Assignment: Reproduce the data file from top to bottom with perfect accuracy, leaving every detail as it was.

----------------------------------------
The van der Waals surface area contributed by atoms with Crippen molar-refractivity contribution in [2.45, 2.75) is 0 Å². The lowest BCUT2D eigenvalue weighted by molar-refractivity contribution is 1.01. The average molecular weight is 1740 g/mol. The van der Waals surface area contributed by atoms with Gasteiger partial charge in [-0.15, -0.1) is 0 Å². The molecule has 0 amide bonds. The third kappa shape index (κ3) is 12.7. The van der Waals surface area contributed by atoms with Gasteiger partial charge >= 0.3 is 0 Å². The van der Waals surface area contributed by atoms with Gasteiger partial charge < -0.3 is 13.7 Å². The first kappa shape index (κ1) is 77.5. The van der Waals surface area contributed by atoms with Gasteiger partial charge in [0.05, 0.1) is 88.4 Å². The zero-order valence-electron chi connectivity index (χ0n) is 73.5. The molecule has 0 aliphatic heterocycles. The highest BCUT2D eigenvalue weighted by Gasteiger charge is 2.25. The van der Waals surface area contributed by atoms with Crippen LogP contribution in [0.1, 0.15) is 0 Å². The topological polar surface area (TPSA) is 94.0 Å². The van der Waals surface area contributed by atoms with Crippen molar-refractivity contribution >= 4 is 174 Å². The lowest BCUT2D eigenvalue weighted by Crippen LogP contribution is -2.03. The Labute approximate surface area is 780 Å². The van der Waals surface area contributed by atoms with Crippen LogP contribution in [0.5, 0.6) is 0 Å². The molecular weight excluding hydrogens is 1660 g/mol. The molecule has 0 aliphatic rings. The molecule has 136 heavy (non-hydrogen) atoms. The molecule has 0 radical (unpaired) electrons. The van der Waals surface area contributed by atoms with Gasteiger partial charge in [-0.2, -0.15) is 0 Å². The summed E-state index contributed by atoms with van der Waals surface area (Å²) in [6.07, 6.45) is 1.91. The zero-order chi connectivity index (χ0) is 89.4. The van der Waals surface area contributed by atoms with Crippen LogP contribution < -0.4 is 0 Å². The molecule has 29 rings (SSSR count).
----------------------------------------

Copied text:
The van der Waals surface area contributed by atoms with Crippen molar-refractivity contribution in [2.45, 2.75) is 0 Å². The lowest BCUT2D eigenvalue weighted by molar-refractivity contribution is 1.01. The average molecular weight is 1740 g/mol. The van der Waals surface area contributed by atoms with Gasteiger partial charge in [-0.15, -0.1) is 0 Å². The molecule has 0 amide bonds. The third kappa shape index (κ3) is 12.7. The van der Waals surface area contributed by atoms with Gasteiger partial charge >= 0.3 is 0 Å². The van der Waals surface area contributed by atoms with Gasteiger partial charge < -0.3 is 13.7 Å². The first kappa shape index (κ1) is 77.5. The van der Waals surface area contributed by atoms with Gasteiger partial charge in [0.05, 0.1) is 88.4 Å². The zero-order valence-electron chi connectivity index (χ0n) is 73.5. The molecule has 0 aliphatic heterocycles. The highest BCUT2D eigenvalue weighted by Gasteiger charge is 2.25. The van der Waals surface area contributed by atoms with Crippen LogP contribution in [0.1, 0.15) is 0 Å². The topological polar surface area (TPSA) is 94.0 Å². The van der Waals surface area contributed by atoms with Crippen molar-refractivity contribution >= 4 is 174 Å². The lowest BCUT2D eigenvalue weighted by Crippen LogP contribution is -2.03. The Labute approximate surface area is 780 Å². The van der Waals surface area contributed by atoms with Crippen LogP contribution in [0.5, 0.6) is 0 Å². The molecular weight excluding hydrogens is 1660 g/mol. The molecule has 0 aliphatic rings. The molecule has 136 heavy (non-hydrogen) atoms. The molecule has 0 radical (unpaired) electrons. The van der Waals surface area contributed by atoms with Gasteiger partial charge in [-0.2, -0.15) is 0 Å². The summed E-state index contributed by atoms with van der Waals surface area (Å²) in [6.07, 6.45) is 1.91. The zero-order chi connectivity index (χ0) is 89.4. The van der Waals surface area contributed by atoms with Crippen LogP contribution < -0.4 is 0 Å². The molecule has 29 rings (SSSR count).